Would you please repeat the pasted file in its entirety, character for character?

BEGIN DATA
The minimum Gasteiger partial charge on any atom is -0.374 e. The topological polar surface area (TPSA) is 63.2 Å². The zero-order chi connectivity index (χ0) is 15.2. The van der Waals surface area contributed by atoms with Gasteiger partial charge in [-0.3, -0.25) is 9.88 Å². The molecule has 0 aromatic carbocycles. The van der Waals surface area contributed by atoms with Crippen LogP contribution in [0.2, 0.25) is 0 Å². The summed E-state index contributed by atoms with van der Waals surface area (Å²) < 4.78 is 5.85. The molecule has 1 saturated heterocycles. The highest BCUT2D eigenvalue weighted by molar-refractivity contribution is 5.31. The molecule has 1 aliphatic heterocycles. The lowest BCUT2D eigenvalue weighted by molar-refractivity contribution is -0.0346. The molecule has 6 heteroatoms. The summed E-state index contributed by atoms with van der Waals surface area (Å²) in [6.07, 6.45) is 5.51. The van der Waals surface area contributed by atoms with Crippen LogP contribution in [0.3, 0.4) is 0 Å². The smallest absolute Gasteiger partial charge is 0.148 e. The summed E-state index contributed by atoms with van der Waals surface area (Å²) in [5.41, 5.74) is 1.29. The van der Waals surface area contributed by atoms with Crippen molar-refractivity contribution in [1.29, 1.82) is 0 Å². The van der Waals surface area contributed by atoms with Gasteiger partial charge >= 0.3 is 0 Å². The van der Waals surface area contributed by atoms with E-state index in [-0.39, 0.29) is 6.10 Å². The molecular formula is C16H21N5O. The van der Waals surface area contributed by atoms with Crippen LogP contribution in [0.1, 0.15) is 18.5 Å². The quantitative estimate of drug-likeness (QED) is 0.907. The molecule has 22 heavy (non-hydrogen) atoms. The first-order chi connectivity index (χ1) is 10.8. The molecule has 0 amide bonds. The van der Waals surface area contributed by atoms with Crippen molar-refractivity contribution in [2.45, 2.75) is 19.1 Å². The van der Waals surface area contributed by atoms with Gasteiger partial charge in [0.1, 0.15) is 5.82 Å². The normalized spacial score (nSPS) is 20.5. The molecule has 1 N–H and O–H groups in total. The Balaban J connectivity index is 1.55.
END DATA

The minimum Gasteiger partial charge on any atom is -0.374 e. The topological polar surface area (TPSA) is 63.2 Å². The zero-order chi connectivity index (χ0) is 15.2. The van der Waals surface area contributed by atoms with Gasteiger partial charge in [-0.3, -0.25) is 9.88 Å². The molecule has 0 aromatic carbocycles. The van der Waals surface area contributed by atoms with Crippen LogP contribution in [0.2, 0.25) is 0 Å². The summed E-state index contributed by atoms with van der Waals surface area (Å²) < 4.78 is 5.85. The molecule has 1 saturated heterocycles. The highest BCUT2D eigenvalue weighted by molar-refractivity contribution is 5.31. The molecule has 1 aliphatic heterocycles. The lowest BCUT2D eigenvalue weighted by molar-refractivity contribution is -0.0346. The molecule has 6 heteroatoms. The summed E-state index contributed by atoms with van der Waals surface area (Å²) in [6.07, 6.45) is 5.51. The van der Waals surface area contributed by atoms with Crippen LogP contribution in [0.3, 0.4) is 0 Å². The smallest absolute Gasteiger partial charge is 0.148 e. The summed E-state index contributed by atoms with van der Waals surface area (Å²) in [5.41, 5.74) is 1.29. The van der Waals surface area contributed by atoms with Crippen molar-refractivity contribution in [1.29, 1.82) is 0 Å². The van der Waals surface area contributed by atoms with Gasteiger partial charge >= 0.3 is 0 Å². The van der Waals surface area contributed by atoms with E-state index in [-0.39, 0.29) is 6.10 Å². The molecular formula is C16H21N5O. The van der Waals surface area contributed by atoms with Crippen LogP contribution in [0.1, 0.15) is 18.5 Å². The quantitative estimate of drug-likeness (QED) is 0.907. The molecule has 22 heavy (non-hydrogen) atoms. The first-order chi connectivity index (χ1) is 10.8. The molecule has 0 amide bonds. The van der Waals surface area contributed by atoms with Crippen molar-refractivity contribution in [2.45, 2.75) is 19.1 Å². The van der Waals surface area contributed by atoms with Gasteiger partial charge in [0.1, 0.15) is 5.82 Å². The normalized spacial score (nSPS) is 20.5. The molecule has 1 N–H and O–H groups in total. The Balaban J connectivity index is 1.55.